Defense Advanced Research Projects AgencyTagged Content List

Size, Weight and Power Constraints

Making technologies smaller, lighter and more power-efficient to increase military effectiveness

Showing 16 results for SWAP + Electronics RSS
Many essential military capabilities—including autonomous navigation, chemical-biological sensing, precision targeting and communications—increasingly rely upon laser-scanning technologies such as LIDAR (think radar that uses light instead of radio waves). These technologies provide amazing high-resolution information at long ranges but have a common Achilles heel: They require mechanical assemblies to sweep the laser back and forth. These large, slow opto-mechanical systems are both temperature- and impact-sensitive and often cost tens of thousands of dollars each—all factors that limit widespread adoption of current technologies for military and commercial use.
A newly-announced DARPA program is betting that unprecedented on-chip integration of workhorse electronic components, such as transistors and capacitors, with less-familiar magnetic components with names like circulators and isolators, will open an expansive pathway to more capable electromagnetic systems. The Magnetic, Miniaturized, and Monolithically Integrated Components (M3IC), program will orchestrate research into miniaturized magnetic components with a goal of catalyzing chip-based innovations in radar and other radio frequency (RF) systems—and satisfying growing military and civilian demands for new ways to maneuver within the increasingly crowded electromagnetic spectrum.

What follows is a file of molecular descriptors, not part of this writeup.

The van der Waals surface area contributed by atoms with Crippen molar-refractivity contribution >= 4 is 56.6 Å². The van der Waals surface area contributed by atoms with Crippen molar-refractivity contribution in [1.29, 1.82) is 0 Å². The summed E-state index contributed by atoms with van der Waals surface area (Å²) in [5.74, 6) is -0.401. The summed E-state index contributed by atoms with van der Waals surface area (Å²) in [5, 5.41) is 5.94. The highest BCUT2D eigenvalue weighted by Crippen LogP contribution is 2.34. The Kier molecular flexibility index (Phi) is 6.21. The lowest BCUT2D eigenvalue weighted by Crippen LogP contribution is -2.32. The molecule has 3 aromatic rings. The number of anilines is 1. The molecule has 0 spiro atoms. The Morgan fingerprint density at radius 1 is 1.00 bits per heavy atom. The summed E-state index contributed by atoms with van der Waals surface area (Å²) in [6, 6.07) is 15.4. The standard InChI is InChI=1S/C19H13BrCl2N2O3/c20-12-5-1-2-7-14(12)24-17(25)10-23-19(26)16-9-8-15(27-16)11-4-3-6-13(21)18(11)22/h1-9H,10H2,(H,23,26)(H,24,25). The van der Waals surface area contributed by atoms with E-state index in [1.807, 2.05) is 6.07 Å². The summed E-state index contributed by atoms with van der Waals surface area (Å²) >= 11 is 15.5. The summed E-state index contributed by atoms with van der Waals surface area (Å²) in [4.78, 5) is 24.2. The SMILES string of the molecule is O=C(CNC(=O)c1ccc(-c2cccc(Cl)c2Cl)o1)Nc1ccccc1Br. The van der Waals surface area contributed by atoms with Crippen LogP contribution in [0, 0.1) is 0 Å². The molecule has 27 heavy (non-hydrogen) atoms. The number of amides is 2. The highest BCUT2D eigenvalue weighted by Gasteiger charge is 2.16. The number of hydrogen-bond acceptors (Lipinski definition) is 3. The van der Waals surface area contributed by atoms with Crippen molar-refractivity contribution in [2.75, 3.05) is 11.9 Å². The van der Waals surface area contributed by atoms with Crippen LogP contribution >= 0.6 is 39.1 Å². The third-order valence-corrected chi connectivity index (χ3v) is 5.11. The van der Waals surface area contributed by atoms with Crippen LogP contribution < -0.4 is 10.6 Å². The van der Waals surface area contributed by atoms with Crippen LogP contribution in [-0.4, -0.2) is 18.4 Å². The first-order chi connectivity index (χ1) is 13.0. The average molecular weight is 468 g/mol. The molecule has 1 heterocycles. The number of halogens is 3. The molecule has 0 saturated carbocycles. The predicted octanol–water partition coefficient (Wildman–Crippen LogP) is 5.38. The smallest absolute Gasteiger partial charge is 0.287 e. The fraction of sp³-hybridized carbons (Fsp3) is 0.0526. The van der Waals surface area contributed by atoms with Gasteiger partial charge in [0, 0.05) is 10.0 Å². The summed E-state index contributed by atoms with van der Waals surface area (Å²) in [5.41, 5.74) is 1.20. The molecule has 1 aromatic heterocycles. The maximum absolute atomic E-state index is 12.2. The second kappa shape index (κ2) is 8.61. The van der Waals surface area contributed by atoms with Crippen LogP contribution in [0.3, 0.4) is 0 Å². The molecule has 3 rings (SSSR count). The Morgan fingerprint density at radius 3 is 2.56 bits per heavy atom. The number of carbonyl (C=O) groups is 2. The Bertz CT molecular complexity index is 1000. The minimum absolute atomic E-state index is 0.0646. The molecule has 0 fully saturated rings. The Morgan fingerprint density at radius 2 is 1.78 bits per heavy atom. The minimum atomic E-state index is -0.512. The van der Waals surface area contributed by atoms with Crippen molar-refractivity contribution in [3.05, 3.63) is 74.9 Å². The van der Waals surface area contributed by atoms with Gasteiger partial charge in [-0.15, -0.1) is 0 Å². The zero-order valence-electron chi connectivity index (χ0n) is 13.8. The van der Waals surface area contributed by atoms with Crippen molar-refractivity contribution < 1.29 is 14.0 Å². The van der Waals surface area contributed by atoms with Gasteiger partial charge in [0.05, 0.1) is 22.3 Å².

Open the hood of just about any electronic gadget and you probably will find one or more printed circuit boards (PCBs)—most often in a leaf green color—studded with processing, memory, data-relaying, graphics, and other types of chips and components, all interconnected with a labyrinth of finely embossed wiring. By challenging the technology community to integrate the collective functions hosted by an entire PCB onto a device the size of a single chip, DARPA’s newest program is making a bid to usher in a fresh dimension of technology miniaturization.
September 21, 2016,
Westin Tysons Corner
The Defense Advanced Research Projects Agency (DARPA) Microsystems Technology Office (MTO) is sponsoring a Proposers Day to provide information to potential proposers on the objectives of an anticipated Broad Agency Announcement (BAA) for the Common Heterogeneous Integration and IP Reuse Strategies (CHIPS) program. The Proposers Day will be held on September 21, 2016, from 8:00 AM to 5:00 PM EDT at the Westin Tysons Corner in Falls Church, VA.
The explosive growth in mobile and telecommunication markets has pushed the semiconductor industry toward integration of digital, analog, and mixed-signal blocks into system-on-chip (SoC) solutions. Advanced silicon (Si) complementary metal oxide semiconductor (CMOS) technology has enabled this integration, but has also led to a rise in costs associated with design and processing.